- Posted by Giaco Furino
- On February 26, 2016
- 1 Comments
- alex proyas, gods of egypt
Oh geez… okay, time to review Gods of Egypt, here we go… A film like Gods of Egypt comes around once every three or four years. A movie so tone-deaf, so shockingly weird, so reliant on CGI, so strangely acted, that it actually ends up being… amazing? Yes, you heard me, I’m saying Gods of Egypt isn’t “bad-bad,” it’s not even “good-bad,” it goes beyond that and hovers near “amazing-bad” masterpieces like The Room.
Directed by Alex Proyas (who also helmed The Crow and Dark City) from a screenplay by Matt Sazama and Burk Sharpless (writing duo behind Dracula Untold and The Last Witch Hunter), this flick tells the story of a war between the gods of Egypt, who live on earth and dwell among humans.
The film focuses on the struggle between Nikolaj Coster-Waldau (that’s Jaime Lannister, to you) as Horace, god of the air, and Gerard Butler as Set, god of the desert. Okay, ready for this insane plot? Hold on tight (also minor *spoilers* but who cares): Osiris and Set are both kings of Egypt. Osiris rules over all the lands kissed by the Nile river, Set rules the desert. Osiris holds a big ceremony to crown his son, Horace, as new king of Egypt. Just before he’s crowned, Set appears, kills Osiris, and plucks out Horace’s eyes (we’re told moments before that he has perfect vision). Horace goes into hiding, Set rules Egypt with a tyrannical fist, and it’s up to plucky humans Bek and Zaya to try and steal Horace’s eyes from Set’s treasure room and return them to him.
Along the way Bek and Horace fight minotaurs, giant snake monsters, hang out with the goddess of love Hathor, convince a sassy Thoth to help them solve a Sphinx’s riddle, and battle SUPER SET in a climactic smackdown. That plot, in and of itself, deserves a forty page essay on why it’s so weird, why it doesn’t work, and yet why it still remains oddly satisfying. I’m torn here, I can’t criticize this movie without immediately after saying “wait, wait… yeah it sucked but it was also really cool!” What’s wrong with me!?
The actors in this movie are high-quality, top-of-the-line actors (Geoffrey Rush plays Ra, for shit’s sake), who deliver their lines in the strangest ways. Stiff, sometimes almost laughing as they deliver their lines, this is one of the most fun performances I’ve ever seen from a group of actors (even though it’s a trainwreck). It’s like seeing a play where everything is off—people are forgetting their lines, missing their cues—to such a degree that by the second act the players have all said “screw it, let’s just play around.” I mentioned The Room earlier? Yeah, some of the line deliveries are that strange. A friend in the movie business once told me “There’s no such thing as bad acting, there’s only bad editing” and I think that may be the case here. Of all the takes they got, they went with these? But hey, this all-star cast seems to really be enjoying themselves. And if these actors weren’t having fun this movie would be a disaster on all fronts, but their lightheartedness (Set cracks a lot of jokes) keeps this movie afloat.
And that leads me to one of the strangest aspects of Gods of Egypt: it’s a comedy. Seriously! People fall, people scramble, people are quippy, there’s seemingly a joke every thirty seconds, physical gags, witty repartee… Bek and Horace are truly an odd couple, and their relationship is hilarious and satisfying.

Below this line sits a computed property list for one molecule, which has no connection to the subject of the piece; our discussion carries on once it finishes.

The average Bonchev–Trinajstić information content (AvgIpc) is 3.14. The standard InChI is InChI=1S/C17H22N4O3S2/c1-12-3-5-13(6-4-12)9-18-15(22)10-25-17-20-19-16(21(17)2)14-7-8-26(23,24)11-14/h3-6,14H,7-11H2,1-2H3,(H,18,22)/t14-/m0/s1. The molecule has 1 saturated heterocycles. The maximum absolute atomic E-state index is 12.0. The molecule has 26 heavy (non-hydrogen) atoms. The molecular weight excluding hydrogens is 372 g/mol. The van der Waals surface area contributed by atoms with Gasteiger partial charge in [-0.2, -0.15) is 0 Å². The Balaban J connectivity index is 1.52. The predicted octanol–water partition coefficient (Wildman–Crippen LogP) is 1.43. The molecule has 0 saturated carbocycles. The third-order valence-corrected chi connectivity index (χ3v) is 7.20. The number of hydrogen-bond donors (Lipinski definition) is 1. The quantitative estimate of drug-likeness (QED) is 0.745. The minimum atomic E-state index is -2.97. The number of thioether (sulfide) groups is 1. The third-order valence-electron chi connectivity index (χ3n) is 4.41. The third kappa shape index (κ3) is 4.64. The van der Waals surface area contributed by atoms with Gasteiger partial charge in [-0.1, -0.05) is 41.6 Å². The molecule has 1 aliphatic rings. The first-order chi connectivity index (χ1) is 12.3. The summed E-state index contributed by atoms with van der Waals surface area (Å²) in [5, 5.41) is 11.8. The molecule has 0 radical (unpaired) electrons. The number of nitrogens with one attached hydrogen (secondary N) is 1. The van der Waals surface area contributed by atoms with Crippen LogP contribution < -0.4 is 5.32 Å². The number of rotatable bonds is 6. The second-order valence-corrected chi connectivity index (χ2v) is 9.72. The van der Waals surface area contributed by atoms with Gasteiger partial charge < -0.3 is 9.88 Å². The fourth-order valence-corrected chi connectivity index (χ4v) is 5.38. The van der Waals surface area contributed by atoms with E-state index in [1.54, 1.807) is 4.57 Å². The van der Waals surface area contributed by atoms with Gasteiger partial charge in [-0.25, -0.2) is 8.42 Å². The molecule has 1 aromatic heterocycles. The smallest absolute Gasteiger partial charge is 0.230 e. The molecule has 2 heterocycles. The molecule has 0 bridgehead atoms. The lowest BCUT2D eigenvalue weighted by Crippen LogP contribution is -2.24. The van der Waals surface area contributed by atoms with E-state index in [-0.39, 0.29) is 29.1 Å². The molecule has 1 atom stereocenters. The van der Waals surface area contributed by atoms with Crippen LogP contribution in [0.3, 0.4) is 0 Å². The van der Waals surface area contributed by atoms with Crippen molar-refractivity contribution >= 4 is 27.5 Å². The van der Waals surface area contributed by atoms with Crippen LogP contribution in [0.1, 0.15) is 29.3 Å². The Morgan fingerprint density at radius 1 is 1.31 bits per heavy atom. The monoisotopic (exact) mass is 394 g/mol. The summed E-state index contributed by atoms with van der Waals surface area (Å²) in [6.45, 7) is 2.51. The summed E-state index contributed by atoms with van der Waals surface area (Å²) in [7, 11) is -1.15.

Let’s address the giant scarab in the room now, this is a notoriously white-washed movie. In a kind of gross way, too. It’s not just that this is an Egypt full of white people, it’s that the people of Egypt, the humans and extras we see kneeling, being destroyed, etc. are of mixed ethnicities… but most of the Gods and major players of this movie are super-white. Geoffrey Rush’s Ra, god of all creation, looks like a piece of bread dipped in milk. So are the filmmakers saying that only white people can be gods? I just had to address that it’s weird and gross before getting back into what a beautiful mess it is. Director Alex Proyas and Lionsgate also apologized for the white-washing, so at least… they know they were wrong? I guess?
The visual effects on display here are… everything. I can’t even be sure if the clothes these actors wore were real or added in post. Most of the time it looks okay, but there are some scenes, especially during high-action moments, where the whole thing looks a little choppy. And even though Osiris is speaking to crowds of thousands in the beginning of the film it looks like he’s talking into a vast empty space (because, in reality while filming, I assume he was). The imagination at work here is huge, that’s for sure, we see mythological creatures acting in interesting ways (those giant scarabs are used as Set’s horses to draw his carriage, a nice touch for the desert king), and the construction of ancient monuments look very cool. There’s a lot that looks “cool” in this movie, even if it’s very substantively light.
In the end the general thrust of this movie is pure fantasy adventure. It feels like a video game, it feels like our heroes are “leveling up” and “rounding out their party” as they proceed on their journey. Good or bad, it’s fun to see an adventure movie. We’ve shifted as a culture away from adventure and into action, but this is a swashbuckling, rollicking, high-speed, light-hearted romp. Is Gods of Egypt a good movie? Haha, of course not. But I promise you, it’s fun. Stupid, stupid, stupid, stupid fun. And you should definitely see it because ridiculous movies like this are an ever-increasing rarity.